Volume 2.1 Aging and Land Policy (1976)

Editors: Marilyn Sandorf and Craig Richardson

A digital version of this issue is available here.

Showdown on the New River

John S. Manuel

The debate over licensing of the Blue Ridge Power Project with its irresolvable conflict between environmental interests and energy needs is analyzed in a benefit-cost framework. Discusses New River controversy case pending before U.S. Circuit Court of Appeals.

The Taxicab: Neglected Form of Transportation

Fred Fravel,  Robert Bach, and Frank Diiorio

Long ignored by transportation planners & city officials, the taxi is beginning to emerge as an important means of providing low-cost, demand-responsive transportation service to the poor, elderly, and handicapped. The results of the North Carolina taxi study are presented along with recommendations.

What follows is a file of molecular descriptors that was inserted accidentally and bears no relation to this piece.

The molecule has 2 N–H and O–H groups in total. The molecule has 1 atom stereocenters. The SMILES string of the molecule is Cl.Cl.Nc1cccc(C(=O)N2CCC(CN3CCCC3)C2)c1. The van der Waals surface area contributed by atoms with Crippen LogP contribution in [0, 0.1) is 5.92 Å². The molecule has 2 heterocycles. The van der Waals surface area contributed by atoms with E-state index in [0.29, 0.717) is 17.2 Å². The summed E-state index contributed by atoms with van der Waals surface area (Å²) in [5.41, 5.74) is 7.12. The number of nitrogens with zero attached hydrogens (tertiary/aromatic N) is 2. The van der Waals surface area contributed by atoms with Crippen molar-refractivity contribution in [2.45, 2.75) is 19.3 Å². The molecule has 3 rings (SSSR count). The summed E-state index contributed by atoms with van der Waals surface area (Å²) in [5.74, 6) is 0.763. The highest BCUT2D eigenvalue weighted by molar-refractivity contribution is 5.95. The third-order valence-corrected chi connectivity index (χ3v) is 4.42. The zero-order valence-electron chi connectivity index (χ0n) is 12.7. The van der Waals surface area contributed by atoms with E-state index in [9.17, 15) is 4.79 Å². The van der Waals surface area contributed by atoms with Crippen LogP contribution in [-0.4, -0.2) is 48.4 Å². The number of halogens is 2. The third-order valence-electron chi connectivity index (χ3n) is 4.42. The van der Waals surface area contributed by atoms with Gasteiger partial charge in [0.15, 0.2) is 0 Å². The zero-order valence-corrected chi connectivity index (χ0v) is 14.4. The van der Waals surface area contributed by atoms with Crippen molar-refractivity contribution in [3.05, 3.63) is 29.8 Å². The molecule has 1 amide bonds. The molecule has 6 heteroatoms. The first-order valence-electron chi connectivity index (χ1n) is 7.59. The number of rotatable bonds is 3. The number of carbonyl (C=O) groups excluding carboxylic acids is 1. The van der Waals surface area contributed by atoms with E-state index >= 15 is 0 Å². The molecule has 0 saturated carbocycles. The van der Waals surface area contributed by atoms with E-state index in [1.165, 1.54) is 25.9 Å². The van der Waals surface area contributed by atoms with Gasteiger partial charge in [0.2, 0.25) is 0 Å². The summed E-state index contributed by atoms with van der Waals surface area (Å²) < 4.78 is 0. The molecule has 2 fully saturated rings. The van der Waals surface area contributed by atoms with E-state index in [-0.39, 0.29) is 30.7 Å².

State Land Use Policy: New Directions in Planning?

William Swindaman

A North Carolina land policy staff person describes State Land Policy & State Land Classification System. The role of that system with its local designation of land classes is explained, along with the “greater than local concern” concept. Coordination of existing land use programs is also discussed.

A Rejoinder: Questions on North Carolina Land Policy

David Godschalk

University of North Carolina professor scrutinizes the State Land Use Policy. Key issues focus on multiple approach taken, balance among local, regional, and state governments during the planning, implementation, and regulatory phases, administrative feasibility, regional welfare, and fiscal.

Is There an Alternative to the Nursing Home for North Carolina’s Elderly??

Lynne Eickholt Cooper

The institutionalized long term care system for the elderly is examined in light of new research. Presents the costs & benefits of long term care and two alternatives – home health care and geriatric day care – and recommends a shift of emphasis to geriatric day care.

Areawide Water Quality: The 208 Planning Experience

David Moreau

Section 208, or areawide water quality planning, is discussed. The author relates his perception of 208 after developing the work program at the Research Triangle in North Carolina.